Keeping Shipping Containers Safe at Sea
With millions of tons of cargo transported by sea each year, the humble shipping container is an essential part of the commercial shipping industry. Handling those containers safely while preventing theft of cargo is paramount. As a risk management strategy, commercial marine insurance is supported by safe container handling and security practices. In this guide, we will explore industry best practices, helping to keep your vessels, cargo, and crewmembers safe from a range of risks during ocean transport.
Risks Associated with Oceangoing Cargo Containers
Developed to provide a standardized method of loading, transporting, and unloading cargo from seafaring vessels, the modern shipping container is a ubiquitous part of commercial shipping. These containers are available in several sizes and configurations, including climate-controlled units. Each shipping container may be reused multiple times before it is no longer seaworthy. Despite their rugged construction and built-in security features, shipping containers face three major risks:
- Loss at sea
- Theft due to piracy and other criminal activities
- Handling incidents
If a container is compromised or lost due to severe weather, negligence, crime, or accidents, millions of dollars in cargo may be lost. Commercial marine insurance typically covers losses associated with damaged or lost cargo. Even with this insurance protection, managing containers throughout the voyage helps to minimize claims. Shipboard container management procedures also protect crewmembers from injury.
Containers Lost at Sea
According to surveys conducted by the World Shipping Council (WSC), an average of 1380 containers are lost at sea each year. This is only the average; in 2021, a vessel operated by A.P Moller-Maersk lost an estimated 750 cargo containers in a single incident during rough weather. A similar incident in November 2020 caused the loss of 2000 containers when a ship operated by Ocean Network Express encountered storms off the coast of Hawaii. This incident resulted in commercial marine insurance claims exceeding $220 million.
Containers may be lost overboard due to weather activity, heavy seas, or human error in handling containers as they are loaded or unloaded from the vessel. Once lost, containers may be difficult to recover, resulting in the loss not only of the container itself, but also its cargo. A single container may contain hundreds of thousands or even millions of dollars in cargo. Without commercial marine insurance, shippers face exceedingly high out-of-pocket expenses if a container falls overboard.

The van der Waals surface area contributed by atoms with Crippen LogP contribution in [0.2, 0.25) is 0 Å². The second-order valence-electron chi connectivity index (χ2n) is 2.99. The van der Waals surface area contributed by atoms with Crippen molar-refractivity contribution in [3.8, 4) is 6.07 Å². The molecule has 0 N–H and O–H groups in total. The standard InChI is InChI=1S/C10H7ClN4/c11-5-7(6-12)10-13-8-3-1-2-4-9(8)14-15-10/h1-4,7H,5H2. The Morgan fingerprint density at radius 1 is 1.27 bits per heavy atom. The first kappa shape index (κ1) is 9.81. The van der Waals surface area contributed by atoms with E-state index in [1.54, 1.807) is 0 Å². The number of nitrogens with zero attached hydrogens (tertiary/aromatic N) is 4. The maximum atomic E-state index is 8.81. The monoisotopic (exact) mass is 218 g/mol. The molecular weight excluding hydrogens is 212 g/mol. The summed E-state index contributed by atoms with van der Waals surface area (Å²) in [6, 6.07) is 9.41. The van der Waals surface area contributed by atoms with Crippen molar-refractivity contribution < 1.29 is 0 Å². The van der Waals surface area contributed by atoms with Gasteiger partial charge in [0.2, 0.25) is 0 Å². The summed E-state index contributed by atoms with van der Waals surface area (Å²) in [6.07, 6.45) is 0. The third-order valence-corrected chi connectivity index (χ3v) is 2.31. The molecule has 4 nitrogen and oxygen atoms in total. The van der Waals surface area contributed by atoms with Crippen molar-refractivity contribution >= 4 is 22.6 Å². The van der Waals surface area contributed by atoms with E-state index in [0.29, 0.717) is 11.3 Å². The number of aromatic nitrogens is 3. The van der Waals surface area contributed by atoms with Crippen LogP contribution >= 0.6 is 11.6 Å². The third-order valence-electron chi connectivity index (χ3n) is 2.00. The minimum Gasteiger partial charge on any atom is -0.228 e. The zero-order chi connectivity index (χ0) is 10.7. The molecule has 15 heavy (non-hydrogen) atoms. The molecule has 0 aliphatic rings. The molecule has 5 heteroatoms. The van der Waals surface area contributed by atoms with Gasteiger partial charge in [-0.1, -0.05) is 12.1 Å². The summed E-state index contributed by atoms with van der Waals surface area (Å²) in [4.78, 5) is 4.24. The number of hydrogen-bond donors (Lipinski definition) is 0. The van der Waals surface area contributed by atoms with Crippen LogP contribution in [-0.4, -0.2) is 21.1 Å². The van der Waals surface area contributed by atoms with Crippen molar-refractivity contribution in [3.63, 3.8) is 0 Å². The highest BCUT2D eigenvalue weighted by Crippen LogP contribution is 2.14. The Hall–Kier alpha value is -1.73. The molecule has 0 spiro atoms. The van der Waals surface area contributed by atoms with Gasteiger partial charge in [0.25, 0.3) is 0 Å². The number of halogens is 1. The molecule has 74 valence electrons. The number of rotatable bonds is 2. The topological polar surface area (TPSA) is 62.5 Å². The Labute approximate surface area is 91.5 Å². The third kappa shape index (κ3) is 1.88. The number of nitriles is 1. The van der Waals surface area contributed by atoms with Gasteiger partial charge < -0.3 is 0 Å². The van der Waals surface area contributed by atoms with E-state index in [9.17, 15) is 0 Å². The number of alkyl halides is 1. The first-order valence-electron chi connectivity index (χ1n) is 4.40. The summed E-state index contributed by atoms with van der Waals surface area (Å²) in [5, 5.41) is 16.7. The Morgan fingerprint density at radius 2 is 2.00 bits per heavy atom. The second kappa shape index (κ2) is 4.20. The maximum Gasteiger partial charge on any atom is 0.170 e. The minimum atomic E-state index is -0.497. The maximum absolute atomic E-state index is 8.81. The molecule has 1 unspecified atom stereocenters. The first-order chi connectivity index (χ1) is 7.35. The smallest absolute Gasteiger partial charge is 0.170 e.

Commercial shippers use a combination of strategies to prevent container loss. Advanced ship roll sensors and weather warning systems have been adopted by the largest shippers to minimize losses. Rerouting cargo ships away from areas of severe weather activity may be required to ensure cargo is delivered safely to its destination port.
The Threat of Piracy
Pirates on the high seas may sound like the subject of a movie, but it is a very real concern for modern commercial shippers. Piracy hotspots may be found around the globe, including waters off the west coast of Africa, in Southeast Asia, and in the Central/South American regions. In 2011, over 450 attacks by pirates were reported internationally. Piracy puts all aspects of the operation at risk: vessels, cargo, and crew. The potential of pirates to inflict severe injury or death and compromising safe operation of vessels cannot be overstated. Containers may be hijacked, resulting in millions of dollars in losses. This risk requires the robust protection of commercial marine insurance.
The WSC, in partnership with international maritime organizations, released an antipiracy guidebook for ship owners and operators. The guidebook lays out best practices to keep ships and their crews safe by:
- Adding armed security personnel to at-risk ships.
- Avoiding piracy hotspots.
- Criminalizing piracy on the international level.
- Providing a reporting mechanism for pirate activities.
Safe Container Handling Practices
During loading and unloading of shipping containers, many risks present themselves. Faulty equipment, or failure of container handling equipment, can lead to severe injury or death and the damage or loss of expensive cargo. Human error is another common cause of container damage; carelessness during handling operations can result in expensive commercial marine insurance claims.
Ship owners and operators must establish safe cargo handling procedures aboard their vessels. These procedures typically include:
- Training of shipboard personnel in safe container handling practices.
- Regular inspection and maintenance of handling equipment and container security apparatus.
- Posting of deck watches during cargo handling operations.
- Reporting of incidents and potential hazards.
Shipping containers are built to withstand harsh marine conditions. Still, they can be compromised. By following industry best practices and by maintaining commercial marine insurance coverage, shippers can minimize the operational and liability risks associated with transporting cargo across the world’s oceans.
About Merrimac Marine Insurance
At Merrimac Marine, we are dedicated to providing insurance for the marine industry to protect your clients’ business and assets. For more information about our products and programs, contact our specialists today at (800) 681-1998.